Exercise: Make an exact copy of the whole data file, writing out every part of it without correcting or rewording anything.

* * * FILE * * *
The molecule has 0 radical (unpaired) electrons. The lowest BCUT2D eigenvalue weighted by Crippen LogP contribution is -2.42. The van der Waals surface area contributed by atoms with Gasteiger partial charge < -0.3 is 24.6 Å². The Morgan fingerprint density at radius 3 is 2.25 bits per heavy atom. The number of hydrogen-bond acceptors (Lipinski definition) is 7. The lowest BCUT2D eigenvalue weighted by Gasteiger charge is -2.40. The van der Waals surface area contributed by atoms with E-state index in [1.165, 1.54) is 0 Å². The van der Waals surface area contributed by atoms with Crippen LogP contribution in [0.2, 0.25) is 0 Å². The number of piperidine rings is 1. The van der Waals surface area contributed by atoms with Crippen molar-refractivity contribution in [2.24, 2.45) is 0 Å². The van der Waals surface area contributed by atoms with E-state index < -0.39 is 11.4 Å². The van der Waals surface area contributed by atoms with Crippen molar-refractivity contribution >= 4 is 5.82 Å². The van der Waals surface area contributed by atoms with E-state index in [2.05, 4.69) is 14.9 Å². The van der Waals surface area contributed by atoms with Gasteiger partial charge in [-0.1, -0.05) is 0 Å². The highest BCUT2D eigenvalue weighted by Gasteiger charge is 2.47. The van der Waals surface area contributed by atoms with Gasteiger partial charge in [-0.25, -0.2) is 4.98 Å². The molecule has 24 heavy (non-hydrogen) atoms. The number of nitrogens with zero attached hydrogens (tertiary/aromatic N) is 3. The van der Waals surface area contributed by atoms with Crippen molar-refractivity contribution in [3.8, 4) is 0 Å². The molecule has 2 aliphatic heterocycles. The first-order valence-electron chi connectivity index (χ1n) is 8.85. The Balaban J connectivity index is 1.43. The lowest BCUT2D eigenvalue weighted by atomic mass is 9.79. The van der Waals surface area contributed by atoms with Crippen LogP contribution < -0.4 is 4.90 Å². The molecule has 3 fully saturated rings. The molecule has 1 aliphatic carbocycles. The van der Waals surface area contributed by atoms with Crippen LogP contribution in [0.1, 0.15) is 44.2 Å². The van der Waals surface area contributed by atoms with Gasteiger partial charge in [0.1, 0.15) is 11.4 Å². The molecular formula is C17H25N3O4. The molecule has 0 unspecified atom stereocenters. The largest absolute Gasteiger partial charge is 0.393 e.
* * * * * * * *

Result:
The molecule has 0 radical (unpaired) electrons. The lowest BCUT2D eigenvalue weighted by Crippen LogP contribution is -2.42. The van der Waals surface area contributed by atoms with Gasteiger partial charge < -0.3 is 24.6 Å². The Morgan fingerprint density at radius 3 is 2.25 bits per heavy atom. The number of hydrogen-bond acceptors (Lipinski definition) is 7. The lowest BCUT2D eigenvalue weighted by Gasteiger charge is -2.40. The van der Waals surface area contributed by atoms with E-state index in [1.165, 1.54) is 0 Å². The van der Waals surface area contributed by atoms with Crippen LogP contribution in [0.2, 0.25) is 0 Å². The number of piperidine rings is 1. The van der Waals surface area contributed by atoms with Crippen molar-refractivity contribution in [2.24, 2.45) is 0 Å². The van der Waals surface area contributed by atoms with E-state index < -0.39 is 11.4 Å². The van der Waals surface area contributed by atoms with Crippen molar-refractivity contribution >= 4 is 5.82 Å². The van der Waals surface area contributed by atoms with E-state index in [2.05, 4.69) is 14.9 Å². The van der Waals surface area contributed by atoms with Gasteiger partial charge in [-0.1, -0.05) is 0 Å². The highest BCUT2D eigenvalue weighted by Gasteiger charge is 2.47. The van der Waals surface area contributed by atoms with Gasteiger partial charge in [-0.25, -0.2) is 4.98 Å². The molecule has 24 heavy (non-hydrogen) atoms. The number of nitrogens with zero attached hydrogens (tertiary/aromatic N) is 3. The van der Waals surface area contributed by atoms with Crippen molar-refractivity contribution in [3.8, 4) is 0 Å². The molecule has 2 aliphatic heterocycles. The first-order valence-electron chi connectivity index (χ1n) is 8.85. The Balaban J connectivity index is 1.43. The lowest BCUT2D eigenvalue weighted by atomic mass is 9.79. The van der Waals surface area contributed by atoms with Crippen LogP contribution < -0.4 is 4.90 Å². The molecule has 3 fully saturated rings. The molecule has 1 aliphatic carbocycles. The van der Waals surface area contributed by atoms with Crippen LogP contribution in [0.1, 0.15) is 44.2 Å². The van der Waals surface area contributed by atoms with Gasteiger partial charge in [0.1, 0.15) is 11.4 Å². The molecular formula is C17H25N3O4. The molecule has 0 unspecified atom stereocenters. The largest absolute Gasteiger partial charge is 0.393 e.